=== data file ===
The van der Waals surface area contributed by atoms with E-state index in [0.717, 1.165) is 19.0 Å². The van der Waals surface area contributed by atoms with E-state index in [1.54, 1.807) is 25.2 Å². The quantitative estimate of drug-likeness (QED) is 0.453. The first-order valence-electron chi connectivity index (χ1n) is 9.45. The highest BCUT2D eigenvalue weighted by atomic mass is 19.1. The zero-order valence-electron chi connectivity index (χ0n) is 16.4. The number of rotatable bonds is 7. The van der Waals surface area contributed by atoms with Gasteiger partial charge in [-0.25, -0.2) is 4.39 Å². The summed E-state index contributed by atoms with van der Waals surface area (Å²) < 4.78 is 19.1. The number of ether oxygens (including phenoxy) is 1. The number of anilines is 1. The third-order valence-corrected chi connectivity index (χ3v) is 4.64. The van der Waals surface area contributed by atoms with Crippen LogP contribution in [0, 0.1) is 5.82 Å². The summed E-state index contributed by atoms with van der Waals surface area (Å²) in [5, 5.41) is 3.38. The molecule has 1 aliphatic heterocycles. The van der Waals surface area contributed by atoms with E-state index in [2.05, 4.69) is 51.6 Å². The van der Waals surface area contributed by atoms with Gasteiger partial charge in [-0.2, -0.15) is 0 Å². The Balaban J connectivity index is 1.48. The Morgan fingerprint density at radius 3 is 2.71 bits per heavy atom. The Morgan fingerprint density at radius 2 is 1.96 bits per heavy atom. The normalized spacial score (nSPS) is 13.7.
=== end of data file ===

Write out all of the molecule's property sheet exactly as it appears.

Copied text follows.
The van der Waals surface area contributed by atoms with E-state index in [0.717, 1.165) is 19.0 Å². The van der Waals surface area contributed by atoms with E-state index in [1.54, 1.807) is 25.2 Å². The quantitative estimate of drug-likeness (QED) is 0.453. The first-order valence-electron chi connectivity index (χ1n) is 9.45. The highest BCUT2D eigenvalue weighted by atomic mass is 19.1. The zero-order valence-electron chi connectivity index (χ0n) is 16.4. The number of rotatable bonds is 7. The van der Waals surface area contributed by atoms with Gasteiger partial charge in [-0.25, -0.2) is 4.39 Å². The summed E-state index contributed by atoms with van der Waals surface area (Å²) < 4.78 is 19.1. The number of ether oxygens (including phenoxy) is 1. The number of anilines is 1. The third-order valence-corrected chi connectivity index (χ3v) is 4.64. The van der Waals surface area contributed by atoms with Crippen LogP contribution in [0, 0.1) is 5.82 Å². The summed E-state index contributed by atoms with van der Waals surface area (Å²) in [5, 5.41) is 3.38. The molecule has 1 aliphatic heterocycles. The van der Waals surface area contributed by atoms with E-state index in [2.05, 4.69) is 51.6 Å². The van der Waals surface area contributed by atoms with Gasteiger partial charge in [-0.2, -0.15) is 0 Å². The Balaban J connectivity index is 1.48. The Morgan fingerprint density at radius 3 is 2.71 bits per heavy atom. The Morgan fingerprint density at radius 2 is 1.96 bits per heavy atom. The normalized spacial score (nSPS) is 13.7.